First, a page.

The only constitution these SCOTUS clowns know, is when David Koch takes his morning one.

        Please know I am not rude. I cannot rec anything from this browser. When I rec or post diaries I am a guest at some exotic locale's computer. Ayn is the bane!

        by Floyd Blue on Fri Apr 04, 2014 at 09:09:33 AM PDT

        [ Parent ]

  •  All this reminds me of the last scene in the (5+ / 0-)

    old movie, The Fall of the Roman Empire. The richest and most powerful Roman Senators are actually bidding on who gets the Legions and therefore the Roman Empire.

    "One million sesterces!" "Two million sesterces!"
    "Three million sesterces."

    Fadeout.

    "The soil under the grass is dreaming of a young forest, and under the pavement the soil is dreaming of grass."--Wendell Berry

    by Wildthumb on Fri Apr 04, 2014 at 08:24:51 AM PDT

  •  Of course they can (3+ / 0-)
    Recommended by:
    dewtx, anna shane, shoeless

    And they WILL. Is there any doubt? Giving money to political candidates will soon be MANDATORY. Guns and money--what made America GREAT. And don't you forget it.

    "I feel a lot safer already."--Emil Sitka

    by DaddyO on Fri Apr 04, 2014 at 08:25:08 AM PDT

  •  To borrow from Lord Acton: (6+ / 0-)

    "Money in politics corrupts, and astronomical sums of money in politics corrupts astronomically."

    But if the cause be not good, the king himself hath a heavy reckoning to make, ... there are few die well that die in a battle; ... Now, if these men do not die well, it will be a black matter for the king that led them to it; — Shakespeare, ‘Henry V’

    by dewtx on Fri Apr 04, 2014 at 08:32:46 AM PDT

  •  Exhausted with America (10+ / 0-)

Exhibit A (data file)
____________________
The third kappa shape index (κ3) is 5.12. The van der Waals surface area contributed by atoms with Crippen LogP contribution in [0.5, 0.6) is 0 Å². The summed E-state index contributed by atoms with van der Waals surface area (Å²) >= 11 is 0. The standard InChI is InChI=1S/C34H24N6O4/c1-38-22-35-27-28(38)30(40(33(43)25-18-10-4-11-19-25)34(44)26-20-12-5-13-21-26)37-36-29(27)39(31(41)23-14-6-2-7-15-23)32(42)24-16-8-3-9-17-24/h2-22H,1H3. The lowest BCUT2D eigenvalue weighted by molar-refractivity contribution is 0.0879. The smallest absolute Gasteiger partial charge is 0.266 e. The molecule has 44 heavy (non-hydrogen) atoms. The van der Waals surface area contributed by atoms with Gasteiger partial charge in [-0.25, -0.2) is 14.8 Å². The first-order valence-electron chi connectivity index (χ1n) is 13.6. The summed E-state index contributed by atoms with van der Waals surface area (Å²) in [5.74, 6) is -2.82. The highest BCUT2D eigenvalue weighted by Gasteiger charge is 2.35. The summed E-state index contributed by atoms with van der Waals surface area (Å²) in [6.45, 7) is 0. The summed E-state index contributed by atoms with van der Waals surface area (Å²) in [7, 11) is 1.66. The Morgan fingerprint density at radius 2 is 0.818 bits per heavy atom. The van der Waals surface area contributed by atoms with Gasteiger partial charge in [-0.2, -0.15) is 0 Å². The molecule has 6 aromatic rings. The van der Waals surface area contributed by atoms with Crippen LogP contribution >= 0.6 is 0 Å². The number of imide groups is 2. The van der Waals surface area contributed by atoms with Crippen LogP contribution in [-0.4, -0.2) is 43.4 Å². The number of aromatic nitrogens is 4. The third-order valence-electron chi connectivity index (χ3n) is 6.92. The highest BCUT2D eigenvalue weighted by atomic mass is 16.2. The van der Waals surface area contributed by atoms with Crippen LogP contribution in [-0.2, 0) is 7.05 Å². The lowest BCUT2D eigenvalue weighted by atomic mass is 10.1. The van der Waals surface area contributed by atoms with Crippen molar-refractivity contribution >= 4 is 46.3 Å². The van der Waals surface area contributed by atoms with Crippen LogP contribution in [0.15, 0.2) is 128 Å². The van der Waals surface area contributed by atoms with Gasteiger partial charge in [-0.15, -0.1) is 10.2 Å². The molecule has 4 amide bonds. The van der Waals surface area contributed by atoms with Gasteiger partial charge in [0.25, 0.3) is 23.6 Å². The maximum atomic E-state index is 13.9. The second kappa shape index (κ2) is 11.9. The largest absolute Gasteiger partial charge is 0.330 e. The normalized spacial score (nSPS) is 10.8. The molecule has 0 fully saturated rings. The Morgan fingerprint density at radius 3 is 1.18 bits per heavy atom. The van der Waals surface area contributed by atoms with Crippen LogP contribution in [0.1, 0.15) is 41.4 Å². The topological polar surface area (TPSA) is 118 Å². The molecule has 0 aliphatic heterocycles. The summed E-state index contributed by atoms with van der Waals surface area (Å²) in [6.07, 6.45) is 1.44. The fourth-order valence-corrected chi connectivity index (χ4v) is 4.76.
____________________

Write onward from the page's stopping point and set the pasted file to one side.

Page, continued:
I am way more liberal than most people here ... a socialist that believes in redistributing the wealth until everybody has a living wage.  I would thrown people in jail for greed.

    But I am exhausted at the idiocy of the Republicans and all the poor and religious people who vote for them.  It is overwhelming just how stupid the average Republican voter is --- and how religion is used to manipulate them.

    I am tried of hearing excuses that Democrats (e.g.) don't vote in off year elections when the crazy idiot Republicans do.

    There is no fixing America because there are just too many idiots at its core.

    President Obama needs to be more liberal.

    by jimgilliamv2 on Fri Apr 04, 2014 at 08:35:36 AM PDT

    •  Agreed. Time to think outside the box n/t (1+ / 0-)
      Recommended by:
      dewtx
    •  No, "idiots" in America are at the top, not ... (0+ / 0-)

      ... "at its core."

      At the core are people who want to be able to vote. Who are willing to pay taxes to support social programs that sustain people who truly need help. Who would reduce a huge and growing defense budget with correlative increases in domestic spending. Who would reduce the use of tax gimmicks and subsidies for already highly profitable businesses.